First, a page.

Saturday 23 April, 11 am, at the convention
We’re about to have a guest speaker, and I’m not sure whether they’ll be speaking in English or Greek, so this seems like a good opportunity to catch up a bit.
So, after Zeus’s temple we wanted to try and find the Lykia where Aristotle taught. It was quite a distance away, but we worked out the route on the map and set off confidently. And of course, got it completely wrong, and ended up walking about a kilometre in the wrong direction before we realised. (In my defence, the map showed a stadium, and we did pass a small stadium, so I thought we were on the right track. But it turned out that the stadium on the map (which was just one of those cheap tourist ones you get for free at the airport) was actually meant to be the Olympic stadium, which is a wee bit bigger than the one we passed. (Also in my defence, you try reading street signs written in Greek and matching them to a map that’s written in English and see how well you do!)). Eventually though we figured it out and backtracked. The detour wasn’t entirely a waste of time though, because we came across the site of an old temple (can’t remember now which god – they all start to blend into each other after a while – it might have been Artemis, I think?), and another little Byzantine church. That’s one of the cool things about Athens – it’s never boring, because there’s interesting little spots scattered all over the city.
Anyway, we set off on the right road this time, which took us past the parliament buildings, guarded by the guys in skirts and pompoms. We stopped to take some photos, and were about to move on when the two guards started thumping the butts of their rifles on the ground. It turned on we were just in time for the start of the changing of the guard ceremony.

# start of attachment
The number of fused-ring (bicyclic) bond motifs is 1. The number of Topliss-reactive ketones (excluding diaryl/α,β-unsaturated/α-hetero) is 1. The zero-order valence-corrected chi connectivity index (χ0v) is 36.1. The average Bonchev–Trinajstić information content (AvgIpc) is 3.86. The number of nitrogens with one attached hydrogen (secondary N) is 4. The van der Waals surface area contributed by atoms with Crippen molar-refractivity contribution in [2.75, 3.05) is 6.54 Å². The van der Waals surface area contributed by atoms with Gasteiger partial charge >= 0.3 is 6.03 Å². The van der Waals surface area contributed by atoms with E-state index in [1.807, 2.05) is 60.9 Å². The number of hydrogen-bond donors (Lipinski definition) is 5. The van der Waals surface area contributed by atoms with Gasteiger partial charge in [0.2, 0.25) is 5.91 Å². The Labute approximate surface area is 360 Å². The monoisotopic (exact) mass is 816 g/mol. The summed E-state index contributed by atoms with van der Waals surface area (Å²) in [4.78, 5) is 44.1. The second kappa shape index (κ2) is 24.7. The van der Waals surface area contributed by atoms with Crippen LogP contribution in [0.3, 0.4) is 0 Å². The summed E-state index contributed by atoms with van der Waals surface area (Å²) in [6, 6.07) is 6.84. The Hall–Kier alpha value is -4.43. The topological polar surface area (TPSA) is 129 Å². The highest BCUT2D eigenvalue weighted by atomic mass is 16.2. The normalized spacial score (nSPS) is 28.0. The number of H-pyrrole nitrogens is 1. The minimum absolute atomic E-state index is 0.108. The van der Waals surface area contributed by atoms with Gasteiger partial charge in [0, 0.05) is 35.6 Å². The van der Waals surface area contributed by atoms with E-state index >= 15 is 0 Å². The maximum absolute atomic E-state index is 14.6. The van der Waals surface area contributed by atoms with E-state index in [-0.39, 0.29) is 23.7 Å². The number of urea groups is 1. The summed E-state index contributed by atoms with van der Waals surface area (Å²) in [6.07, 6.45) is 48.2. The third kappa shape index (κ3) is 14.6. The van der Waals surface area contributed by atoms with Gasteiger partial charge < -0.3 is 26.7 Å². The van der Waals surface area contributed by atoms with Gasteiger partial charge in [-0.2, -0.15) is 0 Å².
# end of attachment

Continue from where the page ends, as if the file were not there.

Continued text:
I’m sure it’s intended to be a very solemn and dignified ceremony, but I’m afraid we got the giggles. They did this elaborate march towards each other (even weirder than the stomp shuffle of the flag soldiers up at the Acropolis), with a combination of high kicks and a movement that looked exactly like they were trying to scrape dog poo off their boots. The combined effect was very much John Cleese doing his Ministry of Silly Walks routine, but with the added bonus of bouncing pompoms on their feet and knees, and skirts that were way too short to be doing high kicks in.
When the guards met in the middle there was the usual military pomp of presenting arms and being inspected (by a guy in normal camouflage style uniform), then they stood and waited while another three guards approached from across the road, all doing the Silly Walk. Then everyone presented arms yet again, one of the new guys escorted the old shift back across the street again, the other two new guys were inspected, and they Silly Walked their way back to the guard posts. Definitely worth stopping to watch the ceremony, even if only because we got such a laugh out of it (with no offence intended to the Greeks, of course – I’m sure you’d find just as much humour in some of our traditions!).